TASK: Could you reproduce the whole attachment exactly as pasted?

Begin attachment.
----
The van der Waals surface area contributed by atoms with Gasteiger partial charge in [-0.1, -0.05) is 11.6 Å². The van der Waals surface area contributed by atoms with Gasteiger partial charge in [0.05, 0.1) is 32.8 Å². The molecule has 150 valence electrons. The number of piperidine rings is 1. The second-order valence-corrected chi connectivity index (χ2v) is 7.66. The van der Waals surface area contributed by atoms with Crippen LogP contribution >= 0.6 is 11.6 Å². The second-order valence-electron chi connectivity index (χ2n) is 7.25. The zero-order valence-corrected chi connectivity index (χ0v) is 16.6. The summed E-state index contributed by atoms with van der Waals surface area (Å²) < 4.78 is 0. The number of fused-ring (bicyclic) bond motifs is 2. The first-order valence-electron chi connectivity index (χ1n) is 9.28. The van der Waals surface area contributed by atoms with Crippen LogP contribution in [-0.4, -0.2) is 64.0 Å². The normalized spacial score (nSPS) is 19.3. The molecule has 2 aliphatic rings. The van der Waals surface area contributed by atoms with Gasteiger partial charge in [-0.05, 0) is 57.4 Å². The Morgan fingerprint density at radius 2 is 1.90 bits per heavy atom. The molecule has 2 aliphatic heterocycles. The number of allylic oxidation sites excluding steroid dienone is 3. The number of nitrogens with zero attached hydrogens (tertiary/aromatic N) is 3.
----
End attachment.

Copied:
The van der Waals surface area contributed by atoms with Gasteiger partial charge in [-0.1, -0.05) is 11.6 Å². The van der Waals surface area contributed by atoms with Gasteiger partial charge in [0.05, 0.1) is 32.8 Å². The molecule has 150 valence electrons. The number of piperidine rings is 1. The second-order valence-corrected chi connectivity index (χ2v) is 7.66. The van der Waals surface area contributed by atoms with Crippen LogP contribution >= 0.6 is 11.6 Å². The second-order valence-electron chi connectivity index (χ2n) is 7.25. The zero-order valence-corrected chi connectivity index (χ0v) is 16.6. The summed E-state index contributed by atoms with van der Waals surface area (Å²) < 4.78 is 0. The number of fused-ring (bicyclic) bond motifs is 2. The first-order valence-electron chi connectivity index (χ1n) is 9.28. The van der Waals surface area contributed by atoms with Crippen LogP contribution in [-0.4, -0.2) is 64.0 Å². The normalized spacial score (nSPS) is 19.3. The molecule has 2 aliphatic rings. The van der Waals surface area contributed by atoms with Gasteiger partial charge in [-0.05, 0) is 57.4 Å². The Morgan fingerprint density at radius 2 is 1.90 bits per heavy atom. The molecule has 2 aliphatic heterocycles. The number of allylic oxidation sites excluding steroid dienone is 3. The number of nitrogens with zero attached hydrogens (tertiary/aromatic N) is 3.